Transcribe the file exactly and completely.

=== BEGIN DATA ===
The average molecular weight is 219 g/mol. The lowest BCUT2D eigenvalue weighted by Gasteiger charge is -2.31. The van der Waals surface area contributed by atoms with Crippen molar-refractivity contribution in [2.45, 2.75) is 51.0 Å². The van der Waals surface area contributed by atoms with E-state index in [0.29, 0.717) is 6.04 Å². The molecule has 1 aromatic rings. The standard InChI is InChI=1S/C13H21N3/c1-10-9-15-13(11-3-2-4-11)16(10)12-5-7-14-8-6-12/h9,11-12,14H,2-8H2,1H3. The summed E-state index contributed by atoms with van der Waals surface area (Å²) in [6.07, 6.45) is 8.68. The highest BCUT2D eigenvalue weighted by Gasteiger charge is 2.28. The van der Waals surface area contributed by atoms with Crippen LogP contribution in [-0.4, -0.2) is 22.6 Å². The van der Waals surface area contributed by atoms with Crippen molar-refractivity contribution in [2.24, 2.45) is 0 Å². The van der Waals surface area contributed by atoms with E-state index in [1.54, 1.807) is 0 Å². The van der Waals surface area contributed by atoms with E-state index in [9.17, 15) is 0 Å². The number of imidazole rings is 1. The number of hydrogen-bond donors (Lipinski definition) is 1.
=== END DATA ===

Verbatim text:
The average molecular weight is 219 g/mol. The lowest BCUT2D eigenvalue weighted by Gasteiger charge is -2.31. The van der Waals surface area contributed by atoms with Crippen molar-refractivity contribution in [2.45, 2.75) is 51.0 Å². The van der Waals surface area contributed by atoms with E-state index in [0.29, 0.717) is 6.04 Å². The molecule has 1 aromatic rings. The standard InChI is InChI=1S/C13H21N3/c1-10-9-15-13(11-3-2-4-11)16(10)12-5-7-14-8-6-12/h9,11-12,14H,2-8H2,1H3. The summed E-state index contributed by atoms with van der Waals surface area (Å²) in [6.07, 6.45) is 8.68. The highest BCUT2D eigenvalue weighted by Gasteiger charge is 2.28. The van der Waals surface area contributed by atoms with Crippen LogP contribution in [-0.4, -0.2) is 22.6 Å². The van der Waals surface area contributed by atoms with Crippen molar-refractivity contribution in [2.24, 2.45) is 0 Å². The van der Waals surface area contributed by atoms with E-state index in [1.54, 1.807) is 0 Å². The van der Waals surface area contributed by atoms with E-state index in [9.17, 15) is 0 Å². The number of imidazole rings is 1. The number of hydrogen-bond donors (Lipinski definition) is 1.